JACKSONVILLE, Fla. – New cellphone technology is helping shed light on a Jacksonville cold case from 2016 on Henrietta Street.
Jacksonville Sheriff’s Office detectives said there wasn’t a lot of evidence initially, but things might have taken a turn.
On Jan. 28, 2016, 22-year-old Jerry Brown was sitting in his aunt’s driveway after dinner, talking on the phone with his cousin.
His cousin then received a phone call from his mom, so he clicked over to answer it, placing Brown on hold. When Brown’s cousin clicked back over to their call to finish the conversation, Brown didn’t answer, but the line was still open.
“At about that time, the aunt whose house that they were at calls into the cousin on the phone,” JSO detective Ray Reeves explained. “And so he takes that call, and she says that she’s worried. She just heard gunshots outside of her house out front, and she looked out the window and she saw Jerry’s car is still in the driveway, he lights are on, the headlights are on. She can’t see him. And she’s worried.”
That worry soon turned to grief.
When officers arrived at the scene of the shooting, they found Brown in the car with gunshot wounds.
His cousin, Chevie Green, said she was starting to fall asleep that night when she received back-to-back phone calls from her mom.
“She was unexpectedly hysterical, you know. She was screaming that — his nickname was Tude — so she was screaming that Tude had been shot,” Green said. “And it didn’t make sense, you know. It doesn’t fit him or even where he goes or who he’s around so it was like, ‘What do you mean shot?’ My mind couldn’t wrap around what she was trying to say.”
Green remembers begging to see her cousin’s body.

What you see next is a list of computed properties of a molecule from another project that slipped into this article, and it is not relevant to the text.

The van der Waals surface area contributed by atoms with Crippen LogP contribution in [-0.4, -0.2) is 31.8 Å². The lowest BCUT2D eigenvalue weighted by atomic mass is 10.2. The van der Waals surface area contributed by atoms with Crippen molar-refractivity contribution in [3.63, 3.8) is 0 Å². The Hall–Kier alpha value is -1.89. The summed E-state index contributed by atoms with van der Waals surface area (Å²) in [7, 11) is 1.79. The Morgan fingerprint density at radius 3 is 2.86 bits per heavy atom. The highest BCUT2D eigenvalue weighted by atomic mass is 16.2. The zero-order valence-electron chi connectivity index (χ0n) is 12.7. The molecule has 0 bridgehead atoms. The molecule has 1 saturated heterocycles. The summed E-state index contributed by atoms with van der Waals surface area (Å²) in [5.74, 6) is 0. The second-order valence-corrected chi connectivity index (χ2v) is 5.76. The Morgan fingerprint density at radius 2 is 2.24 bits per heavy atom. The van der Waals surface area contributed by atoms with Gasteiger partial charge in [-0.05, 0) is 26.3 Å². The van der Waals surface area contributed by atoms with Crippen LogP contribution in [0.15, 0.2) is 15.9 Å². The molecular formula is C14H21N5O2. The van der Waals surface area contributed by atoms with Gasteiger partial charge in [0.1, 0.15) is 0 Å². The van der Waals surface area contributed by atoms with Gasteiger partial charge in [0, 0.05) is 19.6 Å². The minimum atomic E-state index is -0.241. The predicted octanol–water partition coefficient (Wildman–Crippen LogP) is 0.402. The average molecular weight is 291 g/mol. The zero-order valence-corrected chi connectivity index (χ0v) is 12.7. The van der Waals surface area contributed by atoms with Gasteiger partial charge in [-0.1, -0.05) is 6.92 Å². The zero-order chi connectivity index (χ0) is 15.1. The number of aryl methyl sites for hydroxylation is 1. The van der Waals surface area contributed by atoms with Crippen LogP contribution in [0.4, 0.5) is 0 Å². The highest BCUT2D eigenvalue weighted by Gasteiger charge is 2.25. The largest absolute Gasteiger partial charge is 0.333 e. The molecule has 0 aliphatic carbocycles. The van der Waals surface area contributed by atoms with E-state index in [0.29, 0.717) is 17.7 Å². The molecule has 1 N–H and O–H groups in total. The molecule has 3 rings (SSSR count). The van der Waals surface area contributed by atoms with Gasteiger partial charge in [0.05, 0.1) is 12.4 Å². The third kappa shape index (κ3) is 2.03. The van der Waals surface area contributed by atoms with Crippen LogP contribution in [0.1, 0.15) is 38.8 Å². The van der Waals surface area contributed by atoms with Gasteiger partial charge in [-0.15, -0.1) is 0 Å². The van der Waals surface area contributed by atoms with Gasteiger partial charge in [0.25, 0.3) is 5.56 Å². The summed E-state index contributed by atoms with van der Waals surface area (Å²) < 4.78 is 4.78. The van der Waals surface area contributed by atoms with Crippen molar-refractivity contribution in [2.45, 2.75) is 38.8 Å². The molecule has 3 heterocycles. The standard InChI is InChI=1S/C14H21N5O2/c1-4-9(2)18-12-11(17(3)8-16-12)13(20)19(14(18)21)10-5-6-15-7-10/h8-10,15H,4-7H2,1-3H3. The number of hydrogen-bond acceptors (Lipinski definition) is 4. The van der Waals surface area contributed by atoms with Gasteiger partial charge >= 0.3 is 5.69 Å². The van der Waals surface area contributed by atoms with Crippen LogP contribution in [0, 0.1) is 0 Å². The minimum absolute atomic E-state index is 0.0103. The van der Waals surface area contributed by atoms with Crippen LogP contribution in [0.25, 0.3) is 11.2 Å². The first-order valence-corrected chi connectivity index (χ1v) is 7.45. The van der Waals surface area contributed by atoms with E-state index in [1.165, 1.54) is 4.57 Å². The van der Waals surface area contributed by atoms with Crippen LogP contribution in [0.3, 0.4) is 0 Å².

“I just kept thinking I could say, ‘Wake up!’ But they wouldn’t let me,” she said. “The way he was taken was unimaginable, but I still like can’t believe he’s gone. We were just talking to him. We were just joking. We were just saying I love you and just, ‘What do you mean he’s gone?’ And in such a horrific way.”
For years, Brown’s loved ones had no answers. His case had no good leads — until recently.
“One of our senior detectives has this case,” Reeves said. “And he’s digging through the old case evidence using new cellphone technology. Technology has changed so much even in the last few years. And so our senior detective is looking at all of the old evidence, all the items that have been looked at before and then trying to see if they can match with any new technology.”
Meanwhile, Brown’s memory lives on through his family.
Brown was a family man who loved to sing and was known for singing in his church choir. He had a scholarship to attend Bethune Cookman University and he put it off to take care of his mom, who had cancer.
His mom died a few months after the shooting, but Green said she will continue to fight until they get answers.
“His mom asked me to never stop fighting for him,” Green said. “And I told her I will never stop.”
Reeves said even what may seem like random or insignificant information may finally help break this cold case so anyone who knows something about this case is asked to call JSO at 904-630-0500 or CrimeStoppers 1-866-845-TIPS.
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